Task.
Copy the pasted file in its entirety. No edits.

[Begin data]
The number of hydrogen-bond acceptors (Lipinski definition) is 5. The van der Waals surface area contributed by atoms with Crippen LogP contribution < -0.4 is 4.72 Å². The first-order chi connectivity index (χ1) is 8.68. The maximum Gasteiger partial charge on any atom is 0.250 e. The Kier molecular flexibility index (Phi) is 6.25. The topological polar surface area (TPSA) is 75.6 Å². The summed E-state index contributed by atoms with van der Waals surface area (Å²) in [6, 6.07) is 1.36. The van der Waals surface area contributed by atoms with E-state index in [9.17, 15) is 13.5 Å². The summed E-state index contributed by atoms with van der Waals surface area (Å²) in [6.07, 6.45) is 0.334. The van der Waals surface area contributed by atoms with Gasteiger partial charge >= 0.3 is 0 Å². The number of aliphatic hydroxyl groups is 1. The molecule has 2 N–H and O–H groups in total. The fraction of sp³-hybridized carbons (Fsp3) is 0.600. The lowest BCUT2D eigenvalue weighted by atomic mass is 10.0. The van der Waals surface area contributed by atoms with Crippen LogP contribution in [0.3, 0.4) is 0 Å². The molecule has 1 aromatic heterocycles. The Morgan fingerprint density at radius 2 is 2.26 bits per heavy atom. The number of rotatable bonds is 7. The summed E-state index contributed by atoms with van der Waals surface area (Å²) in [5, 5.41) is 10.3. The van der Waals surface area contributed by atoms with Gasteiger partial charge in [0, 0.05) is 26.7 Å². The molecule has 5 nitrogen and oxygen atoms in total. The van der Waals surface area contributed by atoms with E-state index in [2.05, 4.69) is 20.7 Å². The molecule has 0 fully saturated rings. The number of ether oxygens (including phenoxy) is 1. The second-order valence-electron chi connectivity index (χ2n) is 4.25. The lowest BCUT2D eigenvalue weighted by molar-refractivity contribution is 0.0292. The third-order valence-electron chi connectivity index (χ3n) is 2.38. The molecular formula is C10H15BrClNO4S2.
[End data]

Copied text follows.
The number of hydrogen-bond acceptors (Lipinski definition) is 5. The van der Waals surface area contributed by atoms with Crippen LogP contribution < -0.4 is 4.72 Å². The first-order chi connectivity index (χ1) is 8.68. The maximum Gasteiger partial charge on any atom is 0.250 e. The Kier molecular flexibility index (Phi) is 6.25. The topological polar surface area (TPSA) is 75.6 Å². The summed E-state index contributed by atoms with van der Waals surface area (Å²) in [6, 6.07) is 1.36. The van der Waals surface area contributed by atoms with E-state index in [9.17, 15) is 13.5 Å². The summed E-state index contributed by atoms with van der Waals surface area (Å²) in [6.07, 6.45) is 0.334. The van der Waals surface area contributed by atoms with Gasteiger partial charge >= 0.3 is 0 Å². The number of aliphatic hydroxyl groups is 1. The molecule has 2 N–H and O–H groups in total. The fraction of sp³-hybridized carbons (Fsp3) is 0.600. The lowest BCUT2D eigenvalue weighted by atomic mass is 10.0. The van der Waals surface area contributed by atoms with Crippen LogP contribution in [0.3, 0.4) is 0 Å². The molecule has 1 aromatic heterocycles. The Morgan fingerprint density at radius 2 is 2.26 bits per heavy atom. The number of rotatable bonds is 7. The summed E-state index contributed by atoms with van der Waals surface area (Å²) in [5, 5.41) is 10.3. The van der Waals surface area contributed by atoms with Gasteiger partial charge in [0, 0.05) is 26.7 Å². The molecule has 5 nitrogen and oxygen atoms in total. The van der Waals surface area contributed by atoms with E-state index in [2.05, 4.69) is 20.7 Å². The molecule has 0 fully saturated rings. The number of ether oxygens (including phenoxy) is 1. The second-order valence-electron chi connectivity index (χ2n) is 4.25. The lowest BCUT2D eigenvalue weighted by molar-refractivity contribution is 0.0292. The third-order valence-electron chi connectivity index (χ3n) is 2.38. The molecular formula is C10H15BrClNO4S2.